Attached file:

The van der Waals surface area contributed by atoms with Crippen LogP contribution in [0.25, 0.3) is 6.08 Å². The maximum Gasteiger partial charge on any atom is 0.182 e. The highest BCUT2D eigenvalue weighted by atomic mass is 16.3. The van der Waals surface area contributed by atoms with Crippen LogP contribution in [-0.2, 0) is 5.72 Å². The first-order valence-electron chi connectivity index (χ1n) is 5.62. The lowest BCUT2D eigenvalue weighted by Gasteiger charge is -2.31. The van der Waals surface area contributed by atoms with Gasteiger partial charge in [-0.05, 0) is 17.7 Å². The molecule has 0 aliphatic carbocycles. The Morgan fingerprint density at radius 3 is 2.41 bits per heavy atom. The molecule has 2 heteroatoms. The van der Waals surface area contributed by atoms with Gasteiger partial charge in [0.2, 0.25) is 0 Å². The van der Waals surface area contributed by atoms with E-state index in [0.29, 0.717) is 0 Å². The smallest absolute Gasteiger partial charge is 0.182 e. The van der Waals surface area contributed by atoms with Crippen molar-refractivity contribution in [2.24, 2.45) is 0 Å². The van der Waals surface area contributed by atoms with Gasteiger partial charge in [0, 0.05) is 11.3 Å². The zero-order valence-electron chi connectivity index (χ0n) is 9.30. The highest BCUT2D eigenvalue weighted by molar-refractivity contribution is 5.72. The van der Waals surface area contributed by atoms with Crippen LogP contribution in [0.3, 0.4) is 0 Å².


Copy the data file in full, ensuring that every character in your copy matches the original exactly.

The van der Waals surface area contributed by atoms with Crippen LogP contribution in [0.25, 0.3) is 6.08 Å². The maximum Gasteiger partial charge on any atom is 0.182 e. The highest BCUT2D eigenvalue weighted by atomic mass is 16.3. The van der Waals surface area contributed by atoms with Crippen LogP contribution in [-0.2, 0) is 5.72 Å². The first-order valence-electron chi connectivity index (χ1n) is 5.62. The lowest BCUT2D eigenvalue weighted by Gasteiger charge is -2.31. The van der Waals surface area contributed by atoms with Gasteiger partial charge in [-0.05, 0) is 17.7 Å². The molecule has 0 aliphatic carbocycles. The Morgan fingerprint density at radius 3 is 2.41 bits per heavy atom. The molecule has 2 heteroatoms. The van der Waals surface area contributed by atoms with Gasteiger partial charge in [0.2, 0.25) is 0 Å². The van der Waals surface area contributed by atoms with E-state index in [0.29, 0.717) is 0 Å². The smallest absolute Gasteiger partial charge is 0.182 e. The van der Waals surface area contributed by atoms with Crippen molar-refractivity contribution in [2.24, 2.45) is 0 Å². The van der Waals surface area contributed by atoms with Gasteiger partial charge in [0, 0.05) is 11.3 Å². The zero-order valence-electron chi connectivity index (χ0n) is 9.30. The highest BCUT2D eigenvalue weighted by molar-refractivity contribution is 5.72. The van der Waals surface area contributed by atoms with Crippen LogP contribution in [0.3, 0.4) is 0 Å².